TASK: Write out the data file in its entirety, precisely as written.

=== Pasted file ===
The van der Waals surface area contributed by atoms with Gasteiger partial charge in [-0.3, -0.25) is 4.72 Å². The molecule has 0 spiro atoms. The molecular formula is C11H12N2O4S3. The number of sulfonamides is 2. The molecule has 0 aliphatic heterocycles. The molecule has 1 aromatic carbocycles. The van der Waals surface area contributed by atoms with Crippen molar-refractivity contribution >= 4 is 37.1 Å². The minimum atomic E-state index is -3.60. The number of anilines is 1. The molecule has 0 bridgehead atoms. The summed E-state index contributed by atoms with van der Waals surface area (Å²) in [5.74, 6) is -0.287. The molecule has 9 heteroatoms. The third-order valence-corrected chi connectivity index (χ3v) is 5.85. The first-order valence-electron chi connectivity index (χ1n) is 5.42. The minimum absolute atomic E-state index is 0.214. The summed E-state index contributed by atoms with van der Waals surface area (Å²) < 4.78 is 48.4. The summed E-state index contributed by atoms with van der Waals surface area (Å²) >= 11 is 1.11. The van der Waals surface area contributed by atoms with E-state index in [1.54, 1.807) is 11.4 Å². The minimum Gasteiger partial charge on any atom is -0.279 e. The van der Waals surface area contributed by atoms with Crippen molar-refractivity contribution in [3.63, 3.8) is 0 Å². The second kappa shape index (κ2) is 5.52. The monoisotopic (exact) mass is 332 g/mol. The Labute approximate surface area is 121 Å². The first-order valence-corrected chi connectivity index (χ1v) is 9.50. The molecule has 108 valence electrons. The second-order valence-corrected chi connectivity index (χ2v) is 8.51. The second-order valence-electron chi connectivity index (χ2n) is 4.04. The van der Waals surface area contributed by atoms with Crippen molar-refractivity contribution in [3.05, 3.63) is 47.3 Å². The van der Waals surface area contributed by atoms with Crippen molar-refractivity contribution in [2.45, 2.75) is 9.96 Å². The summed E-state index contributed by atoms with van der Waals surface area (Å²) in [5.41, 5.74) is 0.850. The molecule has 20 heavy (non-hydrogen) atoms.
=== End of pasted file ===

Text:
The van der Waals surface area contributed by atoms with Gasteiger partial charge in [-0.3, -0.25) is 4.72 Å². The molecule has 0 spiro atoms. The molecular formula is C11H12N2O4S3. The number of sulfonamides is 2. The molecule has 0 aliphatic heterocycles. The molecule has 1 aromatic carbocycles. The van der Waals surface area contributed by atoms with Crippen molar-refractivity contribution >= 4 is 37.1 Å². The minimum atomic E-state index is -3.60. The number of anilines is 1. The molecule has 0 bridgehead atoms. The summed E-state index contributed by atoms with van der Waals surface area (Å²) in [5.74, 6) is -0.287. The molecule has 9 heteroatoms. The third-order valence-corrected chi connectivity index (χ3v) is 5.85. The first-order valence-electron chi connectivity index (χ1n) is 5.42. The minimum absolute atomic E-state index is 0.214. The summed E-state index contributed by atoms with van der Waals surface area (Å²) < 4.78 is 48.4. The summed E-state index contributed by atoms with van der Waals surface area (Å²) >= 11 is 1.11. The van der Waals surface area contributed by atoms with E-state index in [1.54, 1.807) is 11.4 Å². The minimum Gasteiger partial charge on any atom is -0.279 e. The van der Waals surface area contributed by atoms with Crippen molar-refractivity contribution in [3.63, 3.8) is 0 Å². The second kappa shape index (κ2) is 5.52. The monoisotopic (exact) mass is 332 g/mol. The Labute approximate surface area is 121 Å². The first-order valence-corrected chi connectivity index (χ1v) is 9.50. The molecule has 108 valence electrons. The second-order valence-corrected chi connectivity index (χ2v) is 8.51. The second-order valence-electron chi connectivity index (χ2n) is 4.04. The van der Waals surface area contributed by atoms with Crippen molar-refractivity contribution in [3.05, 3.63) is 47.3 Å². The van der Waals surface area contributed by atoms with Crippen molar-refractivity contribution in [2.45, 2.75) is 9.96 Å². The summed E-state index contributed by atoms with van der Waals surface area (Å²) in [5.41, 5.74) is 0.850. The molecule has 20 heavy (non-hydrogen) atoms.